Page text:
Most Americans Now Consider Living Together Before Marriage "Good Idea"
Jim LiebeltJim Liebelt's Blog
- 2016 Jul 04
*The following is excerpted from an online article posted on Christian Today.
According to a recent study by the Barna Group, two-thirds of adults (65 percent) think cohabitation before marriage is good, compared to one-third (35 percent) who disagree.
However, religious groups are the least likely to consider cohabitation a good idea.
In its report, the Barna Group says cohabitation has become "the new norm" in America. This is the result of "shifting gender roles and expectations, the delay of marriage, and a secularizing culture," the polling firm says.
But although acceptance of live-in relationship is now widespread in America, there are still "large pockets of resistance ... among religious communities and those who adhere to more traditional values and premarital expectations," it says.
The Barna Group notes that most Christian teachings favour abstinence before marriage and reject cohabitation. The data gathered by the firm reflected these beliefs. The study showed that practicing Christians (41 percent) are highly unlikely to believe cohabitation is a good idea, while those who identify as having no faith (88 percent) believe it's a good one.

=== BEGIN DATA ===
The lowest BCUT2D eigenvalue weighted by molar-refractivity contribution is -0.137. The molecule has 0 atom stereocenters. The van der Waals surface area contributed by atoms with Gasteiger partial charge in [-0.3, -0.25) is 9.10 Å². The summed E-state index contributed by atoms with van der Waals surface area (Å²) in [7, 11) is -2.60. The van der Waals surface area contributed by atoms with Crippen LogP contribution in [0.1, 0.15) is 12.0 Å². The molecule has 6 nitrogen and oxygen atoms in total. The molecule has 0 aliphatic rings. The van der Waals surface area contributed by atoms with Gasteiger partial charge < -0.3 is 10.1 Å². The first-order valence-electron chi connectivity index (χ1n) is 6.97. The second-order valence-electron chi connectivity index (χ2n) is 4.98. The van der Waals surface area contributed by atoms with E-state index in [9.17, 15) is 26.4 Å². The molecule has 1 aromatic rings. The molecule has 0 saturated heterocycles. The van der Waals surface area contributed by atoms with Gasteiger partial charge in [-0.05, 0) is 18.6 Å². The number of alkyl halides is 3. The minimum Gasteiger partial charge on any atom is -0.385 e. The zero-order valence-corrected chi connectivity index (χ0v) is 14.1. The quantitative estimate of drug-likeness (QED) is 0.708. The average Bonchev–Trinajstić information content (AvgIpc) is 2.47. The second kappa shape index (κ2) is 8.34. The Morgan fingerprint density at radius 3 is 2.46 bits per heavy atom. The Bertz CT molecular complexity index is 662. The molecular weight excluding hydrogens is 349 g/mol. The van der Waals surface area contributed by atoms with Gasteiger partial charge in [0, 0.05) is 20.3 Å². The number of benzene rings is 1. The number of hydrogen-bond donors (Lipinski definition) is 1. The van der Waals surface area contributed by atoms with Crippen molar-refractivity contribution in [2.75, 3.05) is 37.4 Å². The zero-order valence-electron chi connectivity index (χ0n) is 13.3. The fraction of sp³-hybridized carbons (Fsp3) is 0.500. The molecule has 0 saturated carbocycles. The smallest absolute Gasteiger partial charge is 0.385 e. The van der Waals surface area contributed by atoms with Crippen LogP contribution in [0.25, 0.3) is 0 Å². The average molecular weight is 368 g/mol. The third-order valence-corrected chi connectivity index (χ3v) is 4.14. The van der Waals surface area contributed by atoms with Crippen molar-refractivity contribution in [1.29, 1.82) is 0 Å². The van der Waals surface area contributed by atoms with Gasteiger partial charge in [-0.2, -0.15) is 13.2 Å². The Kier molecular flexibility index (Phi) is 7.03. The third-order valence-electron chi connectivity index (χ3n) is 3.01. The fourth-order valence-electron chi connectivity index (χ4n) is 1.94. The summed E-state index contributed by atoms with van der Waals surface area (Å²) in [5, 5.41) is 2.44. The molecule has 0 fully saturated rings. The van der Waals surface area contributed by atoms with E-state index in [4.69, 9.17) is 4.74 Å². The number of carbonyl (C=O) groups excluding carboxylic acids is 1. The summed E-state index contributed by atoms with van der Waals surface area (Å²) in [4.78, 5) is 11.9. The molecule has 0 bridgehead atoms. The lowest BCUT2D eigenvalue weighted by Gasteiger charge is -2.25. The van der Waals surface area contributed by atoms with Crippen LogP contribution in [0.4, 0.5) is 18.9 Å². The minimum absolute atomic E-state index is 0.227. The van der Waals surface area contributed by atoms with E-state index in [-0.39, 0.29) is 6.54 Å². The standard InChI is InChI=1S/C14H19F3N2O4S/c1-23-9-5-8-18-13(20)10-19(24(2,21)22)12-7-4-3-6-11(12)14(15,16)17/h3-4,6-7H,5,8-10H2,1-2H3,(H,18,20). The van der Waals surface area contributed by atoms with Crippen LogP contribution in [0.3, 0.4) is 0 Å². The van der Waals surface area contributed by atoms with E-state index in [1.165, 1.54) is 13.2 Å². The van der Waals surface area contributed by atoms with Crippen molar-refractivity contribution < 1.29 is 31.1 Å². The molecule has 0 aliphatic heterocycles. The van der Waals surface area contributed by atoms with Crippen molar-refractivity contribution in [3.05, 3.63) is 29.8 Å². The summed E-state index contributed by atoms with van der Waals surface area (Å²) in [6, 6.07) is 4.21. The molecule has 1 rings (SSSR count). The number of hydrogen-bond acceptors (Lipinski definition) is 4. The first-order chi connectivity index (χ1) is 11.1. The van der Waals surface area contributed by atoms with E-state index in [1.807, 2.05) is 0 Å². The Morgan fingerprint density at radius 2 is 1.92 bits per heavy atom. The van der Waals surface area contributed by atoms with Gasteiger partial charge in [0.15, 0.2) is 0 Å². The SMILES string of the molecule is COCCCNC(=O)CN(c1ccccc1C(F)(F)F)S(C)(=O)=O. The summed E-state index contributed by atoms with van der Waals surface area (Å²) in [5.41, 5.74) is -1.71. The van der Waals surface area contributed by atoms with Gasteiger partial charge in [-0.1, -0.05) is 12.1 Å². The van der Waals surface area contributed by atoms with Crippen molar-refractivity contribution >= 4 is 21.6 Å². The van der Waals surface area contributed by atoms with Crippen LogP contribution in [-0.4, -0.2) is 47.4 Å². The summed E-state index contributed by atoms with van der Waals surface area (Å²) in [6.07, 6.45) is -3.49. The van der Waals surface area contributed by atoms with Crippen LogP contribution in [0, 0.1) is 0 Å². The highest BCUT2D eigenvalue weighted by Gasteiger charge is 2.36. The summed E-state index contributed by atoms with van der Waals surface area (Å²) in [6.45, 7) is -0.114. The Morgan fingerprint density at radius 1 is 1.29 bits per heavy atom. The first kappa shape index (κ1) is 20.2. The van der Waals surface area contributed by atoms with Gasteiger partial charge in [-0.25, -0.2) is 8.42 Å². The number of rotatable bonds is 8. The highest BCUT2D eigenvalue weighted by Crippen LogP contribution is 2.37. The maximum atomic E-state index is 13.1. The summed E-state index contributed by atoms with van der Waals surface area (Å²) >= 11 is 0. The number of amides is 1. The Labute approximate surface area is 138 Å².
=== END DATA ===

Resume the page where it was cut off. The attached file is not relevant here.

The study also showed generational and ideological differences. Millennials (those born between 1984 and 2002) are twice as likely as Elders (those born between 1945 or earlier) to believe cohabitation is a good idea—72 percent against 36 percent.
The division is equally sharp between conservatives and liberals. Liberals more than twice as likely as conservatives to believe cohabitation is a good idea.
Almost all respondents in the survey see cohabitation as a "rite of passage in the path to marriage." They say living with a partner before getting married would be a good test of their compatibility (84 percent). A few others believe it's convenient (9 percent) and would save rent (5 percent).
For those who are against cohabitation, the biggest reason is based on religious ground (34 percent). Of lesser importance were issues of practicality (16 percent), the valuing of family and tradition (12 percent), and other reasons (10 percent).
The survey showed that Americans practice what they believe in when it comes to cohabitation. Almost six in 10 (57 percent) either currently, or have previously lived with their boyfriend or girlfriend—a number very close to the 65 percent who believe it is a good idea.
Analysing the survey results, Barna Group Editor-in-Chief Roxanne Stone says, "America is well beyond the tipping point when it comes to cohabitation. Living together before marriage is no longer an exception, but instead has become an accepted and expected milestone of adulthood."